Donohoe says 12.5% corporate tax rate to remain in place for years to come

US leading calls for imposition of minimum global tax rate for big corporations

Minister for Finance Paschal Donohoe: ‘I do anticipate that there will continue to be a place for a rate such as this and for low rates.’ Photograph: Julien Behal

Minister for Finance Paschal Donohoe: ‘I do anticipate that there will continue to be a place for a rate such as this and for low rates.’ Photograph: Julien Behal

 

The Republic’s 12.5 per cent corporate tax rate will remain in place for years to come, Minister for Finance Paschal Donohoe has predicted, in comments that will raise the stakes in negotiations on international moves to a global minimum tax rate.

Asked in an interview with Sky News whether he expects the 12.5 per cent rate to remain in place for the next five to 10 years the Minister said: “ Yes, I do. I do anticipate that there will continue to be a place for a rate such as this and for low rates.”

The US is leading calls for the imposition of a minimum global rate for big corporations with the Biden administration proposing a 21 per cent minimum rate for the international earnings of its own companies, though this still has to be negotiated with Congress.

Mr Donohoe’s interview with Sky was recorded a week ago, on May 18th. Two days later, on May 20th, US treasury secretary Janet Yellen’s officials indicated that the US would be willing to accept a global minimum rate in the OECD talks of 15 per cent, well below the level of its own proposed rate.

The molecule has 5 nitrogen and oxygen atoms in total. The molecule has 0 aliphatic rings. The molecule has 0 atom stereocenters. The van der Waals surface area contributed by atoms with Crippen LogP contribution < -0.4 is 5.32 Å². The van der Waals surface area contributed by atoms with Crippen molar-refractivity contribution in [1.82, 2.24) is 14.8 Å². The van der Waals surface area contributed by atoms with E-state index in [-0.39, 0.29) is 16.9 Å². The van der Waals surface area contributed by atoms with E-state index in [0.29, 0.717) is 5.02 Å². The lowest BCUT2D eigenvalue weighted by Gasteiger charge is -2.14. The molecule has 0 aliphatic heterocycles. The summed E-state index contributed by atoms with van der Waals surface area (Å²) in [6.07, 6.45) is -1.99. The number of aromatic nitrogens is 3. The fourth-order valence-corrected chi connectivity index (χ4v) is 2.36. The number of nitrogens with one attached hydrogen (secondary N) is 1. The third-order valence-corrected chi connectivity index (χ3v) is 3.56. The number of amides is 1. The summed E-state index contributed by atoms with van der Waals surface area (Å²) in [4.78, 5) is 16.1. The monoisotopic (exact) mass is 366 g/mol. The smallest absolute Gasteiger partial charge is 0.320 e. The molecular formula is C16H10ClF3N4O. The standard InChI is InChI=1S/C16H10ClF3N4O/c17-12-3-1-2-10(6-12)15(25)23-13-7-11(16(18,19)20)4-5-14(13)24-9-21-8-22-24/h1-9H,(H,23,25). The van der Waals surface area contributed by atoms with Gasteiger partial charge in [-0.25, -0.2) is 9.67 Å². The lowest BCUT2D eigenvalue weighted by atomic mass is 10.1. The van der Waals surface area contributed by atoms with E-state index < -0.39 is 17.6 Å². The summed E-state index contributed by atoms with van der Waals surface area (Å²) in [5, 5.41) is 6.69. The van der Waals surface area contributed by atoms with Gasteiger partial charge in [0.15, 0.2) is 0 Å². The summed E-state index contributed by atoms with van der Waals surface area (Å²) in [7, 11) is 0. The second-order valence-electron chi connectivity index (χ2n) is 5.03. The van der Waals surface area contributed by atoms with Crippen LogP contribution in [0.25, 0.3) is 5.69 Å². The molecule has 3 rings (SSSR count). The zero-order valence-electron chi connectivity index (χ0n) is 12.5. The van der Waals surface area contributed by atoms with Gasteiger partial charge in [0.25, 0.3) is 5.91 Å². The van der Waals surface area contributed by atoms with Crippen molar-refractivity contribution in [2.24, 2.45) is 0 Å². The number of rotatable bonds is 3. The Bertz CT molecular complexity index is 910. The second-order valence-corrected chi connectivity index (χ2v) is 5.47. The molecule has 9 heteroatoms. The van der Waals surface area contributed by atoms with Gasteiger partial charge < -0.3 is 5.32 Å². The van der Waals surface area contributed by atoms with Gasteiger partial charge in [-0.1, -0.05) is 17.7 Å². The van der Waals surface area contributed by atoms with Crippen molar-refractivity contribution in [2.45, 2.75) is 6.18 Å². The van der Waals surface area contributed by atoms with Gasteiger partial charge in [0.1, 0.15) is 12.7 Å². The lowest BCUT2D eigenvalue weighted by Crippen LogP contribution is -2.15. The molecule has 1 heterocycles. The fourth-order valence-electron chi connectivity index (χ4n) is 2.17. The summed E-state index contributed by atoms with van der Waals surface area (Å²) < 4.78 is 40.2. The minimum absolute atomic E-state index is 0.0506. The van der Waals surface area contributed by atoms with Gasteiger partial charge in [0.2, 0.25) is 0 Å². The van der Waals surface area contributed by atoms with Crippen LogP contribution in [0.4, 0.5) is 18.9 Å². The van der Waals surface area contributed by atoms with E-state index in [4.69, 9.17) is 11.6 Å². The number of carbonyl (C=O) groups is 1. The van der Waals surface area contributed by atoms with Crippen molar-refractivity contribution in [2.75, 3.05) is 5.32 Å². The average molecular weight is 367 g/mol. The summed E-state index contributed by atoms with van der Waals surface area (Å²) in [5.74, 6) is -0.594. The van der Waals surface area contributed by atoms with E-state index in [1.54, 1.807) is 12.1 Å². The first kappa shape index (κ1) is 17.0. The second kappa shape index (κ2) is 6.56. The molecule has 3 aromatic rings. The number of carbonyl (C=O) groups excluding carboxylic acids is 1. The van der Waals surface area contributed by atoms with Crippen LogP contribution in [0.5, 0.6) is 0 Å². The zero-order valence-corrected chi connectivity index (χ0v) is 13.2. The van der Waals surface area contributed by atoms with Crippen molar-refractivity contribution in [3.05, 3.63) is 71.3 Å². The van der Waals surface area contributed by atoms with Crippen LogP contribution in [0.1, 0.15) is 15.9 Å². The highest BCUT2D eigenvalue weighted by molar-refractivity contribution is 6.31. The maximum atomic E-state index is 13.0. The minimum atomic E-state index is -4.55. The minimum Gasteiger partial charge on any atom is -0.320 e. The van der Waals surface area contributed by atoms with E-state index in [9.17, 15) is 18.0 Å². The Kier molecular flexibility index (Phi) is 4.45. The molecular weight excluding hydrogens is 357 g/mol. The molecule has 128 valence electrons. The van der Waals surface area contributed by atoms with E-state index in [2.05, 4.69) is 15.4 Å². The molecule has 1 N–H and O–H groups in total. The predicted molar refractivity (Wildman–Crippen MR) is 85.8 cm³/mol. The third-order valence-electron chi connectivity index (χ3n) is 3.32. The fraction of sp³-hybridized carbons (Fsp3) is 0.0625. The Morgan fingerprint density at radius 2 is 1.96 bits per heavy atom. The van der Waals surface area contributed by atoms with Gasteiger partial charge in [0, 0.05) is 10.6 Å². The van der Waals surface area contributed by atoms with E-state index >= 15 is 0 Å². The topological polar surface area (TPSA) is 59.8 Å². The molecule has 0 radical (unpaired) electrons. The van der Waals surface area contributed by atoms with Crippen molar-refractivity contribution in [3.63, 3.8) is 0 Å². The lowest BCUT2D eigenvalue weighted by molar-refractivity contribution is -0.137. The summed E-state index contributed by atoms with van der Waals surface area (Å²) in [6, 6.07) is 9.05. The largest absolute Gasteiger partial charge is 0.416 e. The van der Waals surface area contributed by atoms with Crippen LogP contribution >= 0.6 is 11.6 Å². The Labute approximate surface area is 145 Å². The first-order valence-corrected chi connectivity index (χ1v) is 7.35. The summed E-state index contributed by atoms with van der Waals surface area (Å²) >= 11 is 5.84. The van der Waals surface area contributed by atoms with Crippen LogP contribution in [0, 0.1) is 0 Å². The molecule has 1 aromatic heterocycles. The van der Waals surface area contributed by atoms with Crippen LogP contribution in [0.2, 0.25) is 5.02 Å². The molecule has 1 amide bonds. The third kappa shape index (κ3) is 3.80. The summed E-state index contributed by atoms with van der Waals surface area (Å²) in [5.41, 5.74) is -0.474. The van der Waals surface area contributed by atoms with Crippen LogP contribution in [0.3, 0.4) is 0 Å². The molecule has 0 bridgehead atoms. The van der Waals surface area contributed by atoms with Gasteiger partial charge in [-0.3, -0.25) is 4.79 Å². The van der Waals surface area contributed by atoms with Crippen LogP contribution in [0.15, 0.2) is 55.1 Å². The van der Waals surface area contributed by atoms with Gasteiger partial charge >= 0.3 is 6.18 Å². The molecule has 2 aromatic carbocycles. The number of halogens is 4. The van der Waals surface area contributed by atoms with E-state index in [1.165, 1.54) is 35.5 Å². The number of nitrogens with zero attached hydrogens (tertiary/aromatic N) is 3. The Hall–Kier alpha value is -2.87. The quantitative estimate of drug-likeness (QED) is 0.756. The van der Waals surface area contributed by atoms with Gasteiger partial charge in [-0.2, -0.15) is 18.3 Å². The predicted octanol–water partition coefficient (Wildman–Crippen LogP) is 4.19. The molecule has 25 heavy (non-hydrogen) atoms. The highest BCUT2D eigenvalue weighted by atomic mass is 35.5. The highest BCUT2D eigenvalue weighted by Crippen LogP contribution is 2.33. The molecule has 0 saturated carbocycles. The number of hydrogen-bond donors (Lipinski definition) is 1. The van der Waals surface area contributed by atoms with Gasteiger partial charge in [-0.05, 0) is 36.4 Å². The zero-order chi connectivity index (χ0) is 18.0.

Reservations

Subsequently, the US has sought to push for a statement from G7 finance ministers – who next meet on Friday – in support of a global minimum. In the Sky interview the Minister repeated that he had “significant reservations” over the US plan for a global minimum “ at such a level that it means only certain countries, and certain size economies can benefit from that base – we have a really significant concern about that.”

While Mr Donohoe expressed confidence about the future of the 12.5 per cent rate, he did say that he believed a rate “like that – a low rate – should be a feature of an agreement in future”. It is not clear if this form of words was intended to leave some negotiating room in the talks to come. The Minister has said that he expects to discuss the issue further with Secretary Yellen.

Mr Donohoe has argued that smaller countries like Ireland should be allowed to compete for investment using lower corporate tax rates. He said that the Irish rate had played an important part in the State’s economic development, though it was now only part of the offering from the country to foreign investors.

The OECD talks are prompted by a desire to stop big companies moving profits to different locations around the world to try to cut their tax bills.